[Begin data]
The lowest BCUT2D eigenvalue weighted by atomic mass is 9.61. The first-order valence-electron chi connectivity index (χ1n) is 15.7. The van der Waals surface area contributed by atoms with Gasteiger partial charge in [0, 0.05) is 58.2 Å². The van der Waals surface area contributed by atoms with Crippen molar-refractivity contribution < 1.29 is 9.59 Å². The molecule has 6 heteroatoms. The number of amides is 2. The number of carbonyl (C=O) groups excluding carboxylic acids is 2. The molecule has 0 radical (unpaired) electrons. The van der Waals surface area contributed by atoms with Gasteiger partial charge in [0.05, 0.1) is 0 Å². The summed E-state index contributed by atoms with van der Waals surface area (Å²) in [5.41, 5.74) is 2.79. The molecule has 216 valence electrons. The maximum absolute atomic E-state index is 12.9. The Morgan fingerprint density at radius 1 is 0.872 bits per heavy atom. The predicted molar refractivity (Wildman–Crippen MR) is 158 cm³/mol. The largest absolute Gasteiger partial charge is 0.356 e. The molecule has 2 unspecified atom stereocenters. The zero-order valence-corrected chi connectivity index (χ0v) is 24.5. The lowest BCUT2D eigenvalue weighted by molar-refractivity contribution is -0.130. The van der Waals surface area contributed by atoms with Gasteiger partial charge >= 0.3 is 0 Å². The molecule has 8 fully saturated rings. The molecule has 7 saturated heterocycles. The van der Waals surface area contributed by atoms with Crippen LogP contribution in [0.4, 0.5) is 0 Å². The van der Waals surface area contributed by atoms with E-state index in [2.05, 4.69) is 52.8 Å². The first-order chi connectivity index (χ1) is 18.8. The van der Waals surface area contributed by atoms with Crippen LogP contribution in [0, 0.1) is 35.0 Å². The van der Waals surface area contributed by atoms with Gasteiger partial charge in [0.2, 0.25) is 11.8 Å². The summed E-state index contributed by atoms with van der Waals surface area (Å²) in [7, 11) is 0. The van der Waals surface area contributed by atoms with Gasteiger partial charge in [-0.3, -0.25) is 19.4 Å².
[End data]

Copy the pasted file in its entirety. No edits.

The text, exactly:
The lowest BCUT2D eigenvalue weighted by atomic mass is 9.61. The first-order valence-electron chi connectivity index (χ1n) is 15.7. The van der Waals surface area contributed by atoms with Gasteiger partial charge in [0, 0.05) is 58.2 Å². The van der Waals surface area contributed by atoms with Crippen molar-refractivity contribution < 1.29 is 9.59 Å². The molecule has 6 heteroatoms. The number of amides is 2. The number of carbonyl (C=O) groups excluding carboxylic acids is 2. The molecule has 0 radical (unpaired) electrons. The van der Waals surface area contributed by atoms with Gasteiger partial charge in [0.05, 0.1) is 0 Å². The summed E-state index contributed by atoms with van der Waals surface area (Å²) in [5.41, 5.74) is 2.79. The molecule has 216 valence electrons. The maximum absolute atomic E-state index is 12.9. The Morgan fingerprint density at radius 1 is 0.872 bits per heavy atom. The predicted molar refractivity (Wildman–Crippen MR) is 158 cm³/mol. The largest absolute Gasteiger partial charge is 0.356 e. The molecule has 2 unspecified atom stereocenters. The zero-order valence-corrected chi connectivity index (χ0v) is 24.5. The lowest BCUT2D eigenvalue weighted by molar-refractivity contribution is -0.130. The van der Waals surface area contributed by atoms with Gasteiger partial charge >= 0.3 is 0 Å². The molecule has 8 fully saturated rings. The molecule has 7 saturated heterocycles. The van der Waals surface area contributed by atoms with Crippen LogP contribution in [0.4, 0.5) is 0 Å². The van der Waals surface area contributed by atoms with E-state index in [2.05, 4.69) is 52.8 Å². The first-order chi connectivity index (χ1) is 18.8. The van der Waals surface area contributed by atoms with Crippen LogP contribution in [0, 0.1) is 35.0 Å². The van der Waals surface area contributed by atoms with Gasteiger partial charge in [0.2, 0.25) is 11.8 Å². The summed E-state index contributed by atoms with van der Waals surface area (Å²) in [7, 11) is 0. The van der Waals surface area contributed by atoms with Gasteiger partial charge in [-0.3, -0.25) is 19.4 Å².